Home' The Mirror Central Otago : September 5th 2012 Contents 4
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Aiming high: Cromwell teenagers Hugh
Cocks, standing left, Bryn Gibson, Jonathan
Streeter, Will Harrison, Elsa Mannering,
Jonathan Smith, Dave Borrie and Will
Douglas, seated left, and Leroy Bird (Absent:
Carlin Sugrue), are fundraising for a trip to
the Himalayas next year. Sagarmatha, a new
wine label meaning Everest in Nepalese, has
been launched to help. Sale proceeds from
two premium Central Otago wines,
Sagarmatha Pinot Noir and Sagarmatha
Pinot Gris will go to Phortse School in the
Solukhumbu District deep in the Himalayas,
which the students will pass through on their
21-day trek from Gokyo Valley via Chola Pass
to Everest Base Camp. Their trip marks the
60th anniversary of the first ascent to Mount
Everest by the late Sir Edmund Hillary in
1953. The visit to the Everest region was
inspired by the school motto "Whaia te
traumata -- Pursue the Highest Peaks" and
''Deserve Success''. Participation will count
towards the students' Duke of Edinburgh's
Hillary Awards. Sagarmatha wine orders can
be made through Cromwell College, or the
expedition website www.ebc2013.co.nz.
Photo: TIM HAWKINS
Teachers become pupils in art class
New meaning to old shapes: Award-winning Artist
Megan Huffadine's unique wall sculptures.Photo: SUPPLIED
By MARY-JO TOHILL
Arty: Clyde School teachers practising what they preach by repetition to get their sketches just
right under the expert tuition of award winning Bannockburn artist Megan Huffadine.
Photo: MARY-JO TOHILL
It was a case of the teachers becoming the
pupils at Clyde Primary School this week
when award winning Bannockburn
artist Megan Huffadine took staff for a
When she is not teaching art, Ms
Huffadine exhibits her work, recently
picking up her fourth sculpture award in
the last 12 months, winning the
Invercargill Licensing Trust Art Awards
sculpture prize for the second time, as
well as being awarded the Waitakere Art
Awards Lincoln Green sculpture award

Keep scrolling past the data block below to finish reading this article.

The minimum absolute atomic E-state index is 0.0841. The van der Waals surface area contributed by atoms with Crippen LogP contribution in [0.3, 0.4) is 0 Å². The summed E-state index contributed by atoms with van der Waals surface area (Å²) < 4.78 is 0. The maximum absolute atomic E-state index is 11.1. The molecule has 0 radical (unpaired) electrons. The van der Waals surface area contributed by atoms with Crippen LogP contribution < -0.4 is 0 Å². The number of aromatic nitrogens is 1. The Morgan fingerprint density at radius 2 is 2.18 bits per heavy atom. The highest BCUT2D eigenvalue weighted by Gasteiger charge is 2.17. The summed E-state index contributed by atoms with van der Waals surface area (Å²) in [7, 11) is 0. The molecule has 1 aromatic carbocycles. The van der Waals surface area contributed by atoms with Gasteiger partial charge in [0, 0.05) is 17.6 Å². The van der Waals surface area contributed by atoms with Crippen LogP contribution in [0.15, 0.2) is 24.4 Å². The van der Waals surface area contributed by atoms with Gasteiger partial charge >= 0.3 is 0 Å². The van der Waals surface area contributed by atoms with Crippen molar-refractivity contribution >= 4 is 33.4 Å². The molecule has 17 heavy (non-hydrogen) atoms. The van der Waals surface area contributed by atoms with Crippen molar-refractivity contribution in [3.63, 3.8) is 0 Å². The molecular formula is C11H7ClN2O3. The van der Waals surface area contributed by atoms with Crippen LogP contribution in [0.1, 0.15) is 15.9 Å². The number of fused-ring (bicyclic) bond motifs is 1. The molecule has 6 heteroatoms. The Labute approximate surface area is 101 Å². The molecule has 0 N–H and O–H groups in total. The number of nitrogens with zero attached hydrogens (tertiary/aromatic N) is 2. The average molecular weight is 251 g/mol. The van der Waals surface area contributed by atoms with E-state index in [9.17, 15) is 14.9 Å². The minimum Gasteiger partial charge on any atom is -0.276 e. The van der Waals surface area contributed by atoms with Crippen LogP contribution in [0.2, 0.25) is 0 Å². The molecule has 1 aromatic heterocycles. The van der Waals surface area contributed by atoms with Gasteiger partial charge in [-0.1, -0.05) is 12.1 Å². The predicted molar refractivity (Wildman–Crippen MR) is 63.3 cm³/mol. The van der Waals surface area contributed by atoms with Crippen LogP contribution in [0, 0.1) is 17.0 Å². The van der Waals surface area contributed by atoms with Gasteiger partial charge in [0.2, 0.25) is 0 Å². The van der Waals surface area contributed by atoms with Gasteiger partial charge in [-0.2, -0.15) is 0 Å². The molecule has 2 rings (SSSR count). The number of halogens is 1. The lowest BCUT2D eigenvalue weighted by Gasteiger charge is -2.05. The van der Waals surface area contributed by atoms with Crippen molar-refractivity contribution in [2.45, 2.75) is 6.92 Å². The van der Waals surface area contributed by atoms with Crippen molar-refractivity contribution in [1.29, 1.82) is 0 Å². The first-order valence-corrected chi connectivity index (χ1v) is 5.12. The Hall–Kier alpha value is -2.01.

in Auckland, and featuring prominently
in the Central Otago Art Awards.
Her winning work at the ILT Awards, a
wall-work of 22 individual sculptures,
drew on her experience in archaeology
and working in museums, emphasising
how objects survive and outlast the lives
of their makers and owners, Ms
''I'm fascinated by the ambiguity of
shapes and the different things they can
mean. This reflects the telling and
retelling of histories and that's how
artists tell stories.''
In her art and sculpture, Ms Huffadine
said she worked on the principal that
objects could be broken down into a
series of simple shapes, then built on
layer by layer to complete the picture or
This week's lesson was about sketching
some of Clyde's old heritage buildings.
''The good thing about old buildings is
that you don't have to be perfect. You can
do wobbly lines, and miss bits, and it
doesn't really matter,'' she told her class.
However she is still a stickler for good
technique. On her second session with
Ms Huffadine, teacher Cherelle Gibson
said ''she is an inspiration''.
''You can do different styles using the
same technique. It's great for kids
because you can adapt the style to any
Mrs Gibson said it was good to draw on
the skills of community artists.
Each teacher went away with a whole set
of notes covering how to teach sketching.
Ms Huffadine teaches regularly at
Cromwell and Omakau primary schools
and has taught at Otago polytechnic,
fitting in weekend workshops and
private tuition around her own exhibi-
tions and commissions.
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